This Mother Has Held The Same Heart-Warming Sign At Every NYC Pride March
Original story by James Michael Nichols
“I Adore My Lesbian Daughters / Keep Them Safe.”
For many New Yorkers, this sign has long been an instantly recognizable sight among the sea of faces at the NYC Pride march every year. It was held by Frances Goldin, 94, a mother of two lesbian daughters who began attending the march in 1971 ― the year both of her daughters came out.
Given the COVID-19 pandemic, 2020 is the first year NYC Pride has been cancelled in 50 years. It’s also the first Pride without Goldin and her sign in 35 years, CNN reports; she passed on May 16, at the age of 95, due to natural causes.
Fans of Goldin and her sign have taken to social media with photos of her at the Pride March. Photographer Daniel Albanese shared one of the proud mom from 2016.
“I’ll forever miss seeing her smiling face in the crowd,” Albanese wrote under his post.View this post on Instagram The sign’s origins
“When I [first] saw the reaction from the marchers to my sign, I was incredibly moved,” Goldin told HuffPost in 2018. “People would run up to me with tears in their eyes and thank me for being so supportive. They would say ‘Will you call my mother/father? Will you be my mother??’ These kids are so desperate for their parents to love and support them for who they are.”
The reception to the sign ― which originally just read “I Adore My Lesbian Daughters” ― inspired Goldin to return to the Pride march year after year. She decided to add “Keep Them Safe” while attending The March on Washington for Lesbian, Gay and Bi Equal Rights and Liberation in 1993, because she felt that the sign needed to demand action.
The back of the sign reads “Differences Enrich Us All.”Remembered for her love of social justice
Goldin had a long history of activism, having been introduced to radical politics when she married her husband Morris Goldin at age 20. Among numerous other causes, Goldin became a housing activist when she moved to the Lower East Side in 1945 and was involved in the struggle for affordable housing from then on.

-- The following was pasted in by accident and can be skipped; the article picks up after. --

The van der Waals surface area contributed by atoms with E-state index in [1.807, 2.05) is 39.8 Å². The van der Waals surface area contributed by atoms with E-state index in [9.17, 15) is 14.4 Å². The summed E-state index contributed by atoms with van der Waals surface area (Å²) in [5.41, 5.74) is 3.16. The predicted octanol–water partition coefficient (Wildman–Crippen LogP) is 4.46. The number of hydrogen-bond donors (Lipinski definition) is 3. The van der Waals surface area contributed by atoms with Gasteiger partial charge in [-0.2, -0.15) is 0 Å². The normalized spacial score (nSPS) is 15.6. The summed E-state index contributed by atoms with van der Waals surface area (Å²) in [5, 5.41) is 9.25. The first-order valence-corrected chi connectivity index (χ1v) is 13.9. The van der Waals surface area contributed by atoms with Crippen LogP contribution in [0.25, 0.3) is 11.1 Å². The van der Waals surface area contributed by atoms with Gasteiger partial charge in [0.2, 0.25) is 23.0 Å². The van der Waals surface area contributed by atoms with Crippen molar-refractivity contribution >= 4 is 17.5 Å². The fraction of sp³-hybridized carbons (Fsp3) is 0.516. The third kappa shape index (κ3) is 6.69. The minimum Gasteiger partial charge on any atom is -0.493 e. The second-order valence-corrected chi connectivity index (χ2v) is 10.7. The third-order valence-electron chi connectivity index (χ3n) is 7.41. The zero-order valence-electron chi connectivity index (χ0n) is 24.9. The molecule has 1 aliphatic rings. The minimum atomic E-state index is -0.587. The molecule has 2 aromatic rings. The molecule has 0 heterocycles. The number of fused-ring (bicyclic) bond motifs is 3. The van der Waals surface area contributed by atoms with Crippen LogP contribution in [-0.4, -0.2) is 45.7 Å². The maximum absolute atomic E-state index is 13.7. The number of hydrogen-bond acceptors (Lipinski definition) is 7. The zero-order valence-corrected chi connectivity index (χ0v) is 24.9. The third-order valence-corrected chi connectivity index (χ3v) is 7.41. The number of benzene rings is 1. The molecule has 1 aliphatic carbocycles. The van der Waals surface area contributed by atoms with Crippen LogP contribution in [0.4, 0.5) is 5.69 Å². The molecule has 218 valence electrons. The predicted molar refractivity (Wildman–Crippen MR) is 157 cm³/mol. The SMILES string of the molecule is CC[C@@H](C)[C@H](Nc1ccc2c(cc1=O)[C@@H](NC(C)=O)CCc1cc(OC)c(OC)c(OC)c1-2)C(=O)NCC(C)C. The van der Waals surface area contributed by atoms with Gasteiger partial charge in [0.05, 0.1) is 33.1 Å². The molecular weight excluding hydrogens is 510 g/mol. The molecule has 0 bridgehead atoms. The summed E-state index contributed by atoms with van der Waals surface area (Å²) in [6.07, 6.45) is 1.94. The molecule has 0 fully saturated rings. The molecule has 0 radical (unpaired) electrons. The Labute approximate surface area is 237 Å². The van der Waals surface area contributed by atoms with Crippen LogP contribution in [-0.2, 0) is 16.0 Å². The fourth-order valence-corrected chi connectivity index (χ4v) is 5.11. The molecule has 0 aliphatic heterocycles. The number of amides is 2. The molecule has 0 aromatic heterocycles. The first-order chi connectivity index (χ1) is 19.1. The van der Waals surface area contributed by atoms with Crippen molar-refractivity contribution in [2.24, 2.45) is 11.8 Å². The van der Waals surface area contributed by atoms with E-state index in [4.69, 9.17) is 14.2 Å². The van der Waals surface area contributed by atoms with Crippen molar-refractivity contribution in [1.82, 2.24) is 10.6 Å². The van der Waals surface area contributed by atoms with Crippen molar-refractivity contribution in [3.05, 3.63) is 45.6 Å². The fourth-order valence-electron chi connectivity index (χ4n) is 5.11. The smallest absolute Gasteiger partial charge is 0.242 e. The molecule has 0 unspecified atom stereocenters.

She ran for state Senate in 1953 under the American Labor Party, a socialist ticket, along with Dr. W.E.B. Du Bois. She was also involved in civil rights protests and the movement against the war in Vietnam. “My vision is to overturn the war machine paradigm/regime and live in a world where everyone has enough food, shelter, and money to live a productive and fulfilled life,” Goldin said.
In the course of her activism, she remained a highly visible champion for the rights of queer people like her daughters.
“My life has been enriched by personally getting to know and being part of the LGBT community. Because of this, I have made many new and dear friends, and expanded my political activism.”
She spoke out in 2014 against police brutality against Black men.
“If they [police] were punished, maybe they’d think twice about using young Black men as target practice,” she said in a clip posted on Instagram, in which she was holding another iconic sign: “Disarm racist cops!”View this post on Instagram
Goldin and her sign have been fondly remembered by friends and loved ones, including former neighbour and Washington Post writer Steven Zeitchik. In a touching Twitter thread, he linked her passion for change with that of local Black Lives Matter protesters.
In the past few years she was ailing but you’d still see her out there w/her walker & aide--pushing, battling, not surrendering. And petting dogs & greeting kids. That was the thing about Fran–for all her salt & vinegar, she was warm, loving, joyous. Angry only when it mattered.— Steven Zeitchik (@zeitchikWaPo) June 8, 2020
Fran finally gave up the ghost days ago. She died right here, in hospice, in her apartment. For years she would say "I'm going to die in this apartment!" She didn’t mean it as a lament – she meant it as an aspiration. And she fulfilled it.— Steven Zeitchik (@zeitchikWaPo) June 8, 2020
I can't help feeling like the timing wasn't an accident. It was as if she knew that tens of thousands of people were about to take to the streets—just a few blocks away in Union Square--to fight for what they believed in, and said, "It's OK, the kids are all right, I can go now.”— Steven Zeitchik (@zeitchikWaPo) June 8, 2020
While Goldin’s sign may be laid to rest, her long-held values of inclusion and acceptance remain just as necessary and worth taking up by any LGBTQ+ ally.
With files from Al DonatoMORE ON PRIDE How To Create A Safe Home Environment For LGBTQ+ Kids To Talk About Identity Kids Are Taking This Time To Express Gender In New And Creative Ways Queer Motherhood Is A Constant Lesson In What Others Take For Granted
Also on HuffPost: